During the past few months, we received three excellent albums of what could be described as “old timey” music. We thought it would be apt to do a quick round-up of these. We borrowed the article’s title from The Howling Kettles (it’s the tagline for their website).
The Howling Kettles
The Parlor Is Pleasant On Sunday Night CD (Self-released, 2012)
The Howling Kettles is the Vermont-based duo of Jackson Emmer and Sam Moss. Their debut album, The Parlor Is Pleasant On Sunday Night, offers renditions of ten prewar blues and fiddle tunes. We had the pleasure of interviewing Sam early last year, with a focus on his solo work¹. As a member of the Kettles, one hears him developing the other side of the coin, so to speak. Where his (and most) guitar soli work ranges from contemplative to esoteric, the Kettles’ emphasis is more clearly on fun. In fact, I imagine that live performances by these guys get downright rowdy. My case in point would be their frenzied performance on the recording of the mandolin-guitar romp, “All The Way Left”.
Other standouts from the album include a nicely sung version of the oft’-interpreted folk ballad, “John Hardy,” and an aggressive take of the jug band standard, “Hesitation Blues.” My favorite track is their version of the traditional instrumental, “Dry ‘N Dusty” which, if not for the clean recording, would probably pass without detection if inserted into the “Social Music” volume of Harry Smith’s Anthology.
Lone Wolf Blues CD (Magnolia Recording Company, 2012)
Those who’ve perused the recent instructional videos issued by Stefan Grossman’s Guitar Workshop will be familiar with Tom Feldmann. The Minnesota native has led several workshop lessons reconstructing guitar techniques of legendary bluesmen like Blind Willie Johnson, Bukka White, Son House and Fred McDowell. In turn, his latest solo album, Lone Wolf Blues, includes meticulous interpretations of prewar country blues and gospel songs by the aforementioned players and others from the period. Tom’s formidable bottleneck technique is prevalent on several selections, including the title track, originally by Oscar “Buddy” Woods, and McDowell’s “Keep Your Lamp Trimmed and Burning.” The collection also includes three of Feldmann’s original songs, all rendered in a gospel style that makes them virtually indistinguishable from the period material. My favorite track is a lovely rendition of the traditional country blues, “Delia”.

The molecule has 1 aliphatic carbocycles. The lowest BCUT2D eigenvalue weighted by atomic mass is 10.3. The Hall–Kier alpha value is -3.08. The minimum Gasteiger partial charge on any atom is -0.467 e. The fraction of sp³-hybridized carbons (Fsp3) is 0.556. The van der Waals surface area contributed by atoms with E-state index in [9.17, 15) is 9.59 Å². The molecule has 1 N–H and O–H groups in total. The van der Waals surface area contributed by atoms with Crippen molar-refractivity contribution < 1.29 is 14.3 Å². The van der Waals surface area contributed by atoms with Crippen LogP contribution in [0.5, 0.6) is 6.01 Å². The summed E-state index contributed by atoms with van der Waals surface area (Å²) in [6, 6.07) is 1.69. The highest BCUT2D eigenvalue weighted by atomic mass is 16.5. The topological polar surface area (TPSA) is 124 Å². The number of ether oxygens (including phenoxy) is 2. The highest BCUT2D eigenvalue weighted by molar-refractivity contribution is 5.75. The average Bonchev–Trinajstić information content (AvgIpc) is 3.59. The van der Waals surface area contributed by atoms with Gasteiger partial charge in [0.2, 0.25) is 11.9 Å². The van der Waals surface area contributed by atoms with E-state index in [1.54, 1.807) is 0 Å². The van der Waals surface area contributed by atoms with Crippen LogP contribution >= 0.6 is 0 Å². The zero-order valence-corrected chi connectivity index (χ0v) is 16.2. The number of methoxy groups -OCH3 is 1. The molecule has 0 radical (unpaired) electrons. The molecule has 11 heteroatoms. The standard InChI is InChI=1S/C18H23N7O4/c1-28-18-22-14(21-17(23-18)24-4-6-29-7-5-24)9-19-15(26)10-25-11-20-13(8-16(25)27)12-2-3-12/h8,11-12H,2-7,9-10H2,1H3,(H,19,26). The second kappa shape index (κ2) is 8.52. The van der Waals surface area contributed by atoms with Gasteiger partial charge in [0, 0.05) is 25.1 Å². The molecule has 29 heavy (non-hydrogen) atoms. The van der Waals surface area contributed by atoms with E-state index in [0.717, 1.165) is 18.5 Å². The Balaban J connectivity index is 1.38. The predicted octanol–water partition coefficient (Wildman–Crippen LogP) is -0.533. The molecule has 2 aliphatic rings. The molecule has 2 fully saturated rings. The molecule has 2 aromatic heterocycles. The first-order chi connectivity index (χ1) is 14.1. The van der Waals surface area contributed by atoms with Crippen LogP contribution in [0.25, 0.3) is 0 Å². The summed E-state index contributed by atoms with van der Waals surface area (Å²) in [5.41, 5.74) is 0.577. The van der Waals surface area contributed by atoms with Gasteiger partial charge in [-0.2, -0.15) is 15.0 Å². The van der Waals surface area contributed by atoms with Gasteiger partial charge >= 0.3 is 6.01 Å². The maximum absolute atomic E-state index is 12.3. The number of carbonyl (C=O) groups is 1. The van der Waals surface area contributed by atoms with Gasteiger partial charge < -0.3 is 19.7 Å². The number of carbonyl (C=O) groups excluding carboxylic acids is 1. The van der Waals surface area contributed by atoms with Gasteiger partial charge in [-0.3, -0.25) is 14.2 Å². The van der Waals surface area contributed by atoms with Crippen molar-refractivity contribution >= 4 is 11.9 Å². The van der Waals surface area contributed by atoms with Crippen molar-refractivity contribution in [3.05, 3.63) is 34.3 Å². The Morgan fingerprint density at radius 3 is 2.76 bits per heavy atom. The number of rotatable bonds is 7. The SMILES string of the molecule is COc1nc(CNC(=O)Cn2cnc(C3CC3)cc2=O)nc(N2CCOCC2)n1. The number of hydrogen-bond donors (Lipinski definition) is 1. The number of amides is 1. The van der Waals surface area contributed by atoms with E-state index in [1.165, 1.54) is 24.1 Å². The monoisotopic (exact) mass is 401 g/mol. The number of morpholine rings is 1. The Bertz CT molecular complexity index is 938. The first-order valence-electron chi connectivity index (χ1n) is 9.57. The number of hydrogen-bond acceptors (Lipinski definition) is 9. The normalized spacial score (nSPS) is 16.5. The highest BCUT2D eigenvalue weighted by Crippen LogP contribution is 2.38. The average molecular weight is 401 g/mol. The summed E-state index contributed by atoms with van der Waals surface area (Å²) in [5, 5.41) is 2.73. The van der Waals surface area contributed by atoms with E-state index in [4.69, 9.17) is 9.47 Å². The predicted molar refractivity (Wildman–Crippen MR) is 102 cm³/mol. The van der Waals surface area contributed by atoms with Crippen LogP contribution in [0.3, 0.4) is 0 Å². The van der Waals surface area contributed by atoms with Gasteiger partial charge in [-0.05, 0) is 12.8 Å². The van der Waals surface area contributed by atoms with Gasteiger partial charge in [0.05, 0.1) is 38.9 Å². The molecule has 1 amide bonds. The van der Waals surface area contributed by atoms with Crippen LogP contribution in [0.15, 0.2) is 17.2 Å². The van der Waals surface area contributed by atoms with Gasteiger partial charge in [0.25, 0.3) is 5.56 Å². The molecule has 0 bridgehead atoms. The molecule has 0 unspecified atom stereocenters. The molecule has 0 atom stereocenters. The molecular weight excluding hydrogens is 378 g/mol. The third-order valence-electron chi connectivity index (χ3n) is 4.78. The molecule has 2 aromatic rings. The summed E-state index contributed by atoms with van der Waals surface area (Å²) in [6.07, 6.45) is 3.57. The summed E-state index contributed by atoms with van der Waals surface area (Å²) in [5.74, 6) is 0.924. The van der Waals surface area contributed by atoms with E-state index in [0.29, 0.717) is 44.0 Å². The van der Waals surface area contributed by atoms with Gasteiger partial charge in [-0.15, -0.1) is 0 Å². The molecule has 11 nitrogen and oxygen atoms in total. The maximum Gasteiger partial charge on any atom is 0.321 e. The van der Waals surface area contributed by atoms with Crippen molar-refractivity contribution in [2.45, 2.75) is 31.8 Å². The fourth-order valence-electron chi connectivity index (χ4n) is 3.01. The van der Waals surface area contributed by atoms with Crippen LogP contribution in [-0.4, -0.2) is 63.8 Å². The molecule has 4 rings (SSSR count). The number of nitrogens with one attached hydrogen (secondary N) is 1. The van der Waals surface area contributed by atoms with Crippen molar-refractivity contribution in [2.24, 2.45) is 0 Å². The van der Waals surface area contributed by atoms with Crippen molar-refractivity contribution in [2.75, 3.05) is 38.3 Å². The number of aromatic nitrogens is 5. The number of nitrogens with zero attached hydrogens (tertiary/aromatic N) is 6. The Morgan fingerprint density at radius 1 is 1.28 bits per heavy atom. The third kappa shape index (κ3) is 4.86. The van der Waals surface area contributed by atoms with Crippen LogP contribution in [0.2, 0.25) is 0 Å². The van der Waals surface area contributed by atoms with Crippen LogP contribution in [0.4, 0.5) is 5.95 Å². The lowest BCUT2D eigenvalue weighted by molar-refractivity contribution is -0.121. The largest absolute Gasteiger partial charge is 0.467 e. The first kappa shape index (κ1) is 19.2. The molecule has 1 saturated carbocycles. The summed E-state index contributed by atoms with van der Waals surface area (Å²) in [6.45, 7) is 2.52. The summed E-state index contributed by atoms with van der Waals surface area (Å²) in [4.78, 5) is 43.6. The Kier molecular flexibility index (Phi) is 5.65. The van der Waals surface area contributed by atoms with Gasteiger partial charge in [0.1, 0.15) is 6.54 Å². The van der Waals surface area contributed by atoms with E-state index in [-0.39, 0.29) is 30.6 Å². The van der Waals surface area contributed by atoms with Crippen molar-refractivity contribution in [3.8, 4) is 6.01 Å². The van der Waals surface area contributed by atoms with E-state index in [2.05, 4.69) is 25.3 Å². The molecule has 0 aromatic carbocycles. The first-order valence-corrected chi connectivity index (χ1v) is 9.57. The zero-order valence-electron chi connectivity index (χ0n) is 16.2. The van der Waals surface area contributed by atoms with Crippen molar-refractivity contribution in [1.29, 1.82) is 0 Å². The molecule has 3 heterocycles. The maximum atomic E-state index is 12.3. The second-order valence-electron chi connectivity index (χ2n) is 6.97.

Feldmann does not have a particularly distinctive singing voice, which is arguably not paramount in this style of music. That said, on some of Lone Wolf there seems to be a subtle disconnect between vocal delivery and song narrative… put another way: a failure to fully “own” the material beyond the guitar accompaniment. To be fair, this seems at times to have eluded even the best of recent generations’ blues interpreters: Ry Cooder, Stefan Grossman, others, and it’s understood that one would almost need a theatrical background to breathe life into the language as it was used a hundred years ago. Nonetheless, Feldmann is a masterful young guitarist that I look forward to hearing more from.
Lac La Belle
Bring On The Light CD (Double Lot, 2012)
In the spirit of disclosure, let me say that Nick Schillace & Jenny Knaggs of the Detroit-based duo, Lac La Belle, have become good friends of mine in recent years; my own duo has shared a number of bills with them and also with Nick on his own². Fortunately, this does not put me in an awkward position, because anyone who has seen Nick and Jenny perform will know that I’m not exaggerating when I sing their praises. In a nutshell: they are delightful, and the delight of their performances translates favorably to their new album, Bring On The Light. While the duo’s live repertoire features an array of traditional western swing material, from the famous “Wreck of The Old 97” to a version of “Along The Navajo Trail” complete with yodeling, the majority of Bring On The Light’s selections are original songs that tackle contemporary themes. The opening track, “Around The World,” penned by Schillace, treats staying put in one’s hometown as if it was an act of defiance, while portraying those who sever roots to chase success and glory elsewhere as misguided. To me, this seems to be an interesting reversal of the twentieth century rebel ideal; being a rust belt native, it’s one that resonates. The second track, “A Fine Line,” penned by Knaggs, indirectly explores the same theme, addressing its narrative to an “eternal fugitive”.
The duo cultivates variety by constantly shifting instrumentation, lead vocal and songwriting duties over the course of the album. While there are many memorable tunes, “Housebreaker” is one I’ve returned to many times since first hearing it this past summer:
Lac La Belle – “Housebreaker”
¹ In a relatively short time, Sam has distinguished himself as solo guitarist, having released a number of albums and contributed to Tompkins Square’s Imaginational Anthem Series (his track, “Miniature Dwellings II,” appeared on Volume 4 and he served as curator for the most recent Volume 5). Read our 2011 interview with him here: https://workandworry.com/?p=2881
² Schillace, like Moss, has released albums and toured extensively as a solo guitarist. He also contributed a track, “There Is A Place In This Old Town,” to Imaginational Anthem Volume 5.